Friday, April 15, 2011

Does Michael Ignatieff Deserve Our Votes?

How come if the Liberal leader misses most votes in the House of Commons than any other MP that he thinks he deserves to be PM? Charles Adler thinks Jack Layton might be  right  in  that if Liberal leader Michael Igantieff  has missed the most votes  he shouldn't get a promotion.
When Jack Layton came in from behind and delivered the head shot about Ignatieff’s low-attendance record at House of Commons votes, it shredded the Liberal spin job.
Layton’s line revealed to voters that Ignatieff wasn’t just a visting professor to Canada. Ignatieff is just visiting when it comes to democracy.
Ignatieff’s typical condescending response was he didn’t require any lessons on democracy from Layton. Iggy would be right about that if only Layton had been wrong about his assertion.
Layton offered the data point — there’s that egghead language again, Iggy’s contagious — of 70%. He said Ignatieff missed 70% of the votes and in the real world when someone misses work 70% of the time, he shouldn’t expect a promotion.
And so here’s Jack Layton, who according to the polls is more trusted by John and Mary Canadian Tire than Michael Ignatieff, saying Ignatieff is not prime minister-worthy because the visiting professor doesn’t even want to visit Parliament Hill.
Is Jack Layton wrong?
Everyone agrees it was a great zinger. It can’t be great if it’s not based on the truth.
Liberal Partisans say it’s not true. Their argument is laughable. Iggy did miss most of those votes. But he was trying to beef up his brand with bus tours and his first visits to those quaint little stores with pedestrian coffee and those greasy little things with the holes in the middle that would never be served at the Ignatieff villa in the south of France.
Speaking of public housing, we know the Ignatieffs can’t stand the thought of living at the opposition residence, Stornoway. If he ever did manage to stage a coalition coup and become PM, would he and his wife hold their noses and “slum” it for a while by moving in to 24 Sussex?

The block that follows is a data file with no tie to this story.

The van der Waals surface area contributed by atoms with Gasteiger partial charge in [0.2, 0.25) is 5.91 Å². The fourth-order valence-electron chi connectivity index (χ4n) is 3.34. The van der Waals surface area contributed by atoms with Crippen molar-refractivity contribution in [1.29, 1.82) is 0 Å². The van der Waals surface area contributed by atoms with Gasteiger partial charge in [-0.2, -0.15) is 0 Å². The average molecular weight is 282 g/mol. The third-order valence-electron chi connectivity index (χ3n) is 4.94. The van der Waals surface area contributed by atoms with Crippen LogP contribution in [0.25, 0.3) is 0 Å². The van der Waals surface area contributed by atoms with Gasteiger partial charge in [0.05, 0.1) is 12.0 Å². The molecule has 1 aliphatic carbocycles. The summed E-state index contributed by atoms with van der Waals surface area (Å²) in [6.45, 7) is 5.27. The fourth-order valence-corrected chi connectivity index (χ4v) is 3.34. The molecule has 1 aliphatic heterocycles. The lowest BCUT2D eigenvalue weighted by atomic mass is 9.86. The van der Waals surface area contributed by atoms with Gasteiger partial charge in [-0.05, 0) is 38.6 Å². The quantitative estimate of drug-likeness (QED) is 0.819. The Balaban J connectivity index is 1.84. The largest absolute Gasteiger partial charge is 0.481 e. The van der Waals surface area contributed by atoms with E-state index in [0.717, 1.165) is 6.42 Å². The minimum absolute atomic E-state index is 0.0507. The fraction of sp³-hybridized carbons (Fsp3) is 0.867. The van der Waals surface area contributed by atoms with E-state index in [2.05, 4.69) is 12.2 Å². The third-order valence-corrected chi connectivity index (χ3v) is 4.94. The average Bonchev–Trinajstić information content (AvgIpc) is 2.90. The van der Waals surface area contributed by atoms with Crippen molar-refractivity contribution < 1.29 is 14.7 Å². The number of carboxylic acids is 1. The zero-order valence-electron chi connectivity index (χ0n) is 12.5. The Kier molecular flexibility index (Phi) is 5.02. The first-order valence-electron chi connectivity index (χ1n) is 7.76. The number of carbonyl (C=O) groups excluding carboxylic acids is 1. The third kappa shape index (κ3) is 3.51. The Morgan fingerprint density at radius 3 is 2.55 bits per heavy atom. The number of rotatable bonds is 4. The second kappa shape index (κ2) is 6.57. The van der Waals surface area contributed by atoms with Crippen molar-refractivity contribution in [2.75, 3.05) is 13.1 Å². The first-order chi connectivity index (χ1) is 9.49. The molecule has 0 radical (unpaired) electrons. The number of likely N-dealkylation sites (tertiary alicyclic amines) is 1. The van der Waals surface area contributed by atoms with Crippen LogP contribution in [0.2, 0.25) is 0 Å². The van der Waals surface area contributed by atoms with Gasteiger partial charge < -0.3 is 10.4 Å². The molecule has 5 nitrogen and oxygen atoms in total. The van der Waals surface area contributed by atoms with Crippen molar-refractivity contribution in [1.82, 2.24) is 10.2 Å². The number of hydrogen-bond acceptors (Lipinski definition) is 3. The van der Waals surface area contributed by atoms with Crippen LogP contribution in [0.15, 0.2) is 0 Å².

Would they at least visit once in a while for the photo ops?
That should make anyone think twice if they're think about voting for Michael Ignatieff and his Liberals.  Jack Layton has it right "If most Canadians  don't show up for work, they  don't get a promotion" Way to go Jack!


  1. Qu'elle surprise -- Iggy's voting record contradicts his blather about 'respecting democracy'.

    Something us junkies have known for ages, and yet the media has largely ignored. Too bad they can't run interference for Iggy on this inconvenient truth, now that Jack has got his sound byte and tv ad out there.

    Calgary Junkie

  2. OMG
    Iggy did another Howard Dean,
    clip from PP evening show

    goto 4:30 mark

  3. Auditor Says Liberals Misled Parliament Involving $$$Millions

    I expect Igantieff and Liberals would like AG to dust off and release some of her other reports while she is at it.

    Liberals misinformed Parliament about millions spent on gun registry: AG
    Last Updated: Tuesday, May 16, 2006 | 4:30 PM ET
    2006 Report of the Auditor General of Canada

    The former Liberal government misinformed Parliament about millions of dollars in expenses incurred by the gun registry, Auditor General Sheila Fraser said.
    The largest portion of her latest report to Ottawa focused on how the government twice failed to properly record tens of millions of dollars worth of overspending at the Canada Firearms Centre.

    AG Fraser lambastes Liberals for blowing budget by a billion dollars on registry‏

    AG Fraser lambastes Liberals for blowing budget by a billion dollars on registry. When Canada’s auditor general tabled her December 2002 report, she set her sights on Ottawa’s controversial gun registry program.
    Sheila Fraser blasted the federal government, run by the Liberals at the time, for exceeding its estimated budget, saying that by the time the smoke cleared and all gun owners and their guns were registered, the program would have cost taxpayers more than $1 billion. Opposition critics were quick to point out that figure is 500 times more than the original $2-million estimate. A look at internal audits conducted by the Canadian Firearms Program suggests the cost of the program has been an issue from the beginning.


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